As 2015 closes, the Clean Power Plan is filed in the Federal Register. The Paris Climate Change Summit has concluded. And a new year is about to begin. What a great time to look at the future of energy and take stock.
The final version of the Clean Power Plan set ambitious goals for many states. For example, here in Nebraska we are tasked with reducing carbon emissions from state power plants by 40%.
For us, like other states, this will mean burning far less coal, because coal emits carbon dioxide into the atmosphere. It will also mean bumping up investments in clean, renewable energy.
Well over half of Nebraska’s electricity generation capacity comes from coal. Sheldon Station accounts for 20% of carbon emissions in Nebraska Public Power District’s footprint. Nebraskans spend $203 per person each year to import coal from Wyoming.
Transitioning away from coal at plants like Sheldon Station not only helps to implement the Clean Power Plan. In place of coal we can invest in clean energy, which gives a boost to our communities.
The Clean Power Plan (CPP), and its Clean Energy Incentive Program (CEIP), is pointing America in the right direction. The incentive program offers matching emissions allowances to help with early investments in renewable energy. It also offers low income energy efficiency incentives. It would reward states like Nebraska for developing largely untapped clean energy potential.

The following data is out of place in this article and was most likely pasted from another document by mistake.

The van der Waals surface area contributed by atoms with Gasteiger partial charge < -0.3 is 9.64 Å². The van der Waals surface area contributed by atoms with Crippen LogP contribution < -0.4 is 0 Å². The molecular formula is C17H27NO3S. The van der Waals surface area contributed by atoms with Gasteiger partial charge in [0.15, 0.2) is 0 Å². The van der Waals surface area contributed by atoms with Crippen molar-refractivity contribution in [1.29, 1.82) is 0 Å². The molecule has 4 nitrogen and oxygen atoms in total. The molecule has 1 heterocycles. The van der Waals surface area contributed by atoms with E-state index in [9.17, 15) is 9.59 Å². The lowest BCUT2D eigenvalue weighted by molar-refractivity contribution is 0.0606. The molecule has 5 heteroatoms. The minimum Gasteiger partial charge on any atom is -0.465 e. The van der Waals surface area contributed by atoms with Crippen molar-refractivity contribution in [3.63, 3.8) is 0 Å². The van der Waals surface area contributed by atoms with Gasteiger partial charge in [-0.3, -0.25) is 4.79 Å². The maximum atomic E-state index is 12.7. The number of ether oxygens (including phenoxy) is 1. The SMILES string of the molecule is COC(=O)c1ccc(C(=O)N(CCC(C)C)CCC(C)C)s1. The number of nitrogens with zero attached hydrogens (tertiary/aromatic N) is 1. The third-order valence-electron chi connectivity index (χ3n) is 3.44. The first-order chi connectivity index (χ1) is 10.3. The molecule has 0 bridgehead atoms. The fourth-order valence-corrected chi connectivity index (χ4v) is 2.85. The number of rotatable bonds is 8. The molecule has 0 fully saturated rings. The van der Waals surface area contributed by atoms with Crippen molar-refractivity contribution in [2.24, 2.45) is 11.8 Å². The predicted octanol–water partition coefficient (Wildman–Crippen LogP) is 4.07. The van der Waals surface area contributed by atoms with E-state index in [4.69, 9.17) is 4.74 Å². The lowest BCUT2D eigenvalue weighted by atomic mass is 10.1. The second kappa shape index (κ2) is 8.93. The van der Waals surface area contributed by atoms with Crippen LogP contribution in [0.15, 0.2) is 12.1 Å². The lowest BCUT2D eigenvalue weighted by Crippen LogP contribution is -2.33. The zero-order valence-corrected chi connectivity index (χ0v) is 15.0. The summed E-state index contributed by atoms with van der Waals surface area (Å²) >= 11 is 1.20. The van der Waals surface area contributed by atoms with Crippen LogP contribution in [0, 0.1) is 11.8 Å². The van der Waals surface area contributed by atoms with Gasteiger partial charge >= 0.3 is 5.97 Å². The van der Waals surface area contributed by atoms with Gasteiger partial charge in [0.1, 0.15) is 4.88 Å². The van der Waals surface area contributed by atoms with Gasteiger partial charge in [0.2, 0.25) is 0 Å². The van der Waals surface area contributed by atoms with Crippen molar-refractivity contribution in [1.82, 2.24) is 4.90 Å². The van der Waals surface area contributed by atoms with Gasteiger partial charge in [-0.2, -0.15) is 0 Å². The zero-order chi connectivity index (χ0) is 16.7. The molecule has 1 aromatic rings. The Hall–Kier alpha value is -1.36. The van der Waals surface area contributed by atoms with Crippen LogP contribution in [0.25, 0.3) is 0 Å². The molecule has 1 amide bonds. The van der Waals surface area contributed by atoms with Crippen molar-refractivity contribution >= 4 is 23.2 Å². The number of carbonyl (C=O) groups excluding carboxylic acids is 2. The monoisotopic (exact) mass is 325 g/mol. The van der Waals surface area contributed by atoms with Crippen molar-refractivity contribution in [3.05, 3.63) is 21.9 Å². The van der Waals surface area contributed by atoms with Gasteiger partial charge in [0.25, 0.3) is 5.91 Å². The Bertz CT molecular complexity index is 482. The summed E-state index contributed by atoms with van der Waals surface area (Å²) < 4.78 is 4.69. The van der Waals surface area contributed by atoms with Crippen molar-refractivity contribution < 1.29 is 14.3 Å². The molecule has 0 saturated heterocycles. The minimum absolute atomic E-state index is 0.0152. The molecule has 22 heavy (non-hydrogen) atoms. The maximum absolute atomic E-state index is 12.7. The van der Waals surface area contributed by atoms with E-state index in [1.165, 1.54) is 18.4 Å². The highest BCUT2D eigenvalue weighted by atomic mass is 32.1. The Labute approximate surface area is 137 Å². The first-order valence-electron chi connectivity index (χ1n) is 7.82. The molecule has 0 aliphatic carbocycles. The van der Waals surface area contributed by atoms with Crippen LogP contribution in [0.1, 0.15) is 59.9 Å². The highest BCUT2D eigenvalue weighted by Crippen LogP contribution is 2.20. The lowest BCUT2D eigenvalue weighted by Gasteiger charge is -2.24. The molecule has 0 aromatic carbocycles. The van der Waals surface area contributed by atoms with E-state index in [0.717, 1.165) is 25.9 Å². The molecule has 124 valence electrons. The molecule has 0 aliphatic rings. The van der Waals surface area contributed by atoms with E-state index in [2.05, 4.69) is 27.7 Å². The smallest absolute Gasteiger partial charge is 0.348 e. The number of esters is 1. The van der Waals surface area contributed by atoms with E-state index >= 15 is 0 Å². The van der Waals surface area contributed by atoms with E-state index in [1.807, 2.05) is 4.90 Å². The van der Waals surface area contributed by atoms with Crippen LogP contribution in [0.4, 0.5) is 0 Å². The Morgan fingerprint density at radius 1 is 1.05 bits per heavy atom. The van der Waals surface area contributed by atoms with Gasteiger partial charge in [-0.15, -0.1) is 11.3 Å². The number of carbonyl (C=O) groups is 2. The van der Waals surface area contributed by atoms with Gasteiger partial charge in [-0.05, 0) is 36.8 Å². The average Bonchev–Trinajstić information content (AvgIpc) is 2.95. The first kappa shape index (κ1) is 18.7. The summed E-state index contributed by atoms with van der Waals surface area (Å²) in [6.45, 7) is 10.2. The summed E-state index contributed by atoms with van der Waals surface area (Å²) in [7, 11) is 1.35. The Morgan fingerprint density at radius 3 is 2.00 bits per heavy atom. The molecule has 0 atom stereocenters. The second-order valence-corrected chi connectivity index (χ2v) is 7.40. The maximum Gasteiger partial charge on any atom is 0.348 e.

Nebraska has 918 GW of annual wind energy generating potential (118 times our current demand). We rank 4th in the nation for wind development potential. Yet Nebraska ranks 7th nationally for per capita energy consumption. We rank in the bottom third for policies that support energy efficiency for consumers.
Americans have opportunities ahead, but they do not come from importing and burning coal. A standard size wind farms generates $50.14 million in local spending into the local community economy. It adds $4.8 million in Land Lease payments to local landowners.
Nebraska has a great opportunity to create an implementation plan that protects our pocketbooks and builds our state economy. Fellow states are similarly positioned.
The Nebraska Department of Environmental Quality (DEQ) is tasked with writing Nebraska’s Clean Power Plan implementation plan. The DEQ will hold a series of stakeholder meetings between January and March of 2016. There will be opportunity to learn more about the CPP, ask questions, and provide your input.
Stay tuned for more details about the meetings. We hope you are interested in participating and learning more about how the Clean Power Plan can benefit your hometown!